If you’ve ever fished with me or have read more than two articles in this newsletter, you undoubtedly know how much I emphasize the importance of water temperature when fishing for wild trout. Often in the summer, it can be too warm in many places, causing trout to be lethargic or even migrate to cooler water. In winter, it can be too cold, causing changes in metabolism and a shut down in feeding. In early spring, you’re often fishing right on the edge of good water temperatures. Throughout the day, you may encounter totally different feeding behaviors – from hour to hour and from pool to pool.
Though it’s not quite this exact, 50-degrees is kind of the magic number we’re looking for. When we see water temperatures at or above 50-degrees for the better part of the day, we typically start to see actively feeding fish. This is due to not only the change in metabolism, but also the increase in bug activity. It can be deceiving, though, when we start to have these warmer days but the overnight temperatures are still getting pretty cold. It may be late morning or early afternoon before the water has had time to warm to a “stimulating” temperature.
So forget what your granddad told you about getting to the water at dawn. That’s great advice during the heat of summer, but in early spring, it will usually only give you a lot of casting practice until things heat up later in the day. While there are, of course, variables based mostly on weather, your best fishing this time of year will probably be between 11:00 a.m. and 5:00 p.m. Sleep in, eat a late breakfast, get to the water around 10 so you have some time to gear up, and enjoy your afternoon.
This is also not the best time of year for making that 7-mile hike to a high elevation brook trout stream. With very rare exceptions, your water temperatures are going to be considerably cooler at high elevations. This is the time to focus on lower and mid elevation streams.
Now that you’re at the right place at the right time, there are other things you want to look for. While slower pools often fish poorly later in the year, they can be great places to fish in early spring, mostly because of the abundance of food. The best hatches, at least in the Smokies, occur in the spring and you can target a lot of feeding fish in these pools. Dry fly fishing can be at its best on early spring afternoons and it’s a great opportunity to find a larger brown trout feeding on the surface. Even if there is not an active hatch, there are plenty of bugs preparing to hatch. Drifting nymphs along the bottom, particularly near the heads of these pools can be very productive.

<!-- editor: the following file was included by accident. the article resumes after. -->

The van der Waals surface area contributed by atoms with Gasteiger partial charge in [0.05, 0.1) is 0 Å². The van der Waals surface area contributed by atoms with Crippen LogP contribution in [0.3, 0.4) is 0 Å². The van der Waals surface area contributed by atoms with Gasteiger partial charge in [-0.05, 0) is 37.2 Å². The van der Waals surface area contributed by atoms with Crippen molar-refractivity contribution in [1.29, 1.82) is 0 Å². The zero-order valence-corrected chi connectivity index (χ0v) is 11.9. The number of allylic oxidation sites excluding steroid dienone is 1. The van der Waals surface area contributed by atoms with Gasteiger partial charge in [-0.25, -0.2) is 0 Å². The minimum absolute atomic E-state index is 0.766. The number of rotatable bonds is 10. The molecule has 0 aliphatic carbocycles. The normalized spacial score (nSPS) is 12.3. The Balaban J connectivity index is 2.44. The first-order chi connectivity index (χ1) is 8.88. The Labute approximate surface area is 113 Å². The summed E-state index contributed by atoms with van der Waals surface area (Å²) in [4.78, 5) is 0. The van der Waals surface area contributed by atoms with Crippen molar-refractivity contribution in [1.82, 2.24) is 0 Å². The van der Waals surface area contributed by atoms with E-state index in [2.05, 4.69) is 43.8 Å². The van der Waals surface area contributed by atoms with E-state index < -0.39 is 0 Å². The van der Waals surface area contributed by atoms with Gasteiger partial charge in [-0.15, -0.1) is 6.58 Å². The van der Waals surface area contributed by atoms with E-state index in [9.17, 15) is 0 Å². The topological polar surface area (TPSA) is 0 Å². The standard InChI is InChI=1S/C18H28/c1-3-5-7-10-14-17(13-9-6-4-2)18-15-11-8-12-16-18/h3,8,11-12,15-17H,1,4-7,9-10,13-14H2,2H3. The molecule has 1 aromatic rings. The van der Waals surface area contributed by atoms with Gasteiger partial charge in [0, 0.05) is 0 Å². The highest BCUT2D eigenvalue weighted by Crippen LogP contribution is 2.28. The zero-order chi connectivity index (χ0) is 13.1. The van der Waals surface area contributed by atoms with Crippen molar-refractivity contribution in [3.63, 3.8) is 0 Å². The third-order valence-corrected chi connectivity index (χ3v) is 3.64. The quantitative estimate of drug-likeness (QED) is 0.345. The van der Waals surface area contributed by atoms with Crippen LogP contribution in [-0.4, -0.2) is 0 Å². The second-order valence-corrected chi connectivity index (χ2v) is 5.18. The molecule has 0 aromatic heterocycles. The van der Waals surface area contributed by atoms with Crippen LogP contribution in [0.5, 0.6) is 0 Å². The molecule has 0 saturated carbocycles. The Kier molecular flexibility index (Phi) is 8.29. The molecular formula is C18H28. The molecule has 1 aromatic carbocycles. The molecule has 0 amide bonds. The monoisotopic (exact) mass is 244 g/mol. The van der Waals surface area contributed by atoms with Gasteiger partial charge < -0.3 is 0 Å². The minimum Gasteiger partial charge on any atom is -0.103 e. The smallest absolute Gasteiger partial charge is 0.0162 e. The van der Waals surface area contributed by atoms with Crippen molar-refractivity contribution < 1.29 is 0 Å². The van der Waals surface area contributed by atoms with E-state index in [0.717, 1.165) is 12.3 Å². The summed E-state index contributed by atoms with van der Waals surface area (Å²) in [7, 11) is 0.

The other advantage to larger pools this time of year is they typically have less tree canopy and the water gets more direct sunlight. Seeking direct sunlight is counterintuitive to many fishermen, but in the early season, it often means warmer water. And even if the sunlight isn’t significantly warming the water, it is likely stimulating more bug activity, which will in turn, stimulate fish. Still, bright sunlight can have a negative impact on fish and their willingness to feed, so I try to seek out and pay particular attention to the “sweet spots” – good holding water that has a nice mix of sun and shadows.
Finally, when choosing days to fish this time of year, really try to pay attention to the overnight lows more than the daytime highs. Warmer overnights will better maintain those water temperatures we’re looking for. And don’t be afraid to get wet. A warm rain can raise water temperatures and turn fish on quicker than anything this time of year!